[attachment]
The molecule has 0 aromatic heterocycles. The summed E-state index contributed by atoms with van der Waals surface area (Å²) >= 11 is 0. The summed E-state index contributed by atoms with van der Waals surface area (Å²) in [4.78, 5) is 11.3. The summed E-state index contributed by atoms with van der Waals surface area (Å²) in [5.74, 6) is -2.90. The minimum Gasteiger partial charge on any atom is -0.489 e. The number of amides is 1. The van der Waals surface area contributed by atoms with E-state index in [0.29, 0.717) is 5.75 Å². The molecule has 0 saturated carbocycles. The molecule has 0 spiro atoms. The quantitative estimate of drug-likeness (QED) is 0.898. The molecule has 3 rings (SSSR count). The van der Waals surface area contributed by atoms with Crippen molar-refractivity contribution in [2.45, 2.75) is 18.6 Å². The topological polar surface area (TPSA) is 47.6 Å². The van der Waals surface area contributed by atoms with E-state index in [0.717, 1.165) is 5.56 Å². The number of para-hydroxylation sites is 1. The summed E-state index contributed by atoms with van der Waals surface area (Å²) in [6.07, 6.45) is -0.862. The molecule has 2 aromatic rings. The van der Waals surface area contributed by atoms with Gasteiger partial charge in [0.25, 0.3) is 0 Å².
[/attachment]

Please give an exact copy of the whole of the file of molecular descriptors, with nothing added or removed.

The molecule has 0 aromatic heterocycles. The summed E-state index contributed by atoms with van der Waals surface area (Å²) >= 11 is 0. The summed E-state index contributed by atoms with van der Waals surface area (Å²) in [4.78, 5) is 11.3. The summed E-state index contributed by atoms with van der Waals surface area (Å²) in [5.74, 6) is -2.90. The minimum Gasteiger partial charge on any atom is -0.489 e. The number of amides is 1. The van der Waals surface area contributed by atoms with E-state index in [0.29, 0.717) is 5.75 Å². The molecule has 0 saturated carbocycles. The molecule has 0 spiro atoms. The quantitative estimate of drug-likeness (QED) is 0.898. The molecule has 3 rings (SSSR count). The van der Waals surface area contributed by atoms with Crippen molar-refractivity contribution in [2.45, 2.75) is 18.6 Å². The topological polar surface area (TPSA) is 47.6 Å². The van der Waals surface area contributed by atoms with E-state index in [0.717, 1.165) is 5.56 Å². The number of para-hydroxylation sites is 1. The summed E-state index contributed by atoms with van der Waals surface area (Å²) in [6.07, 6.45) is -0.862. The molecule has 2 aromatic rings. The van der Waals surface area contributed by atoms with Gasteiger partial charge in [0.25, 0.3) is 0 Å².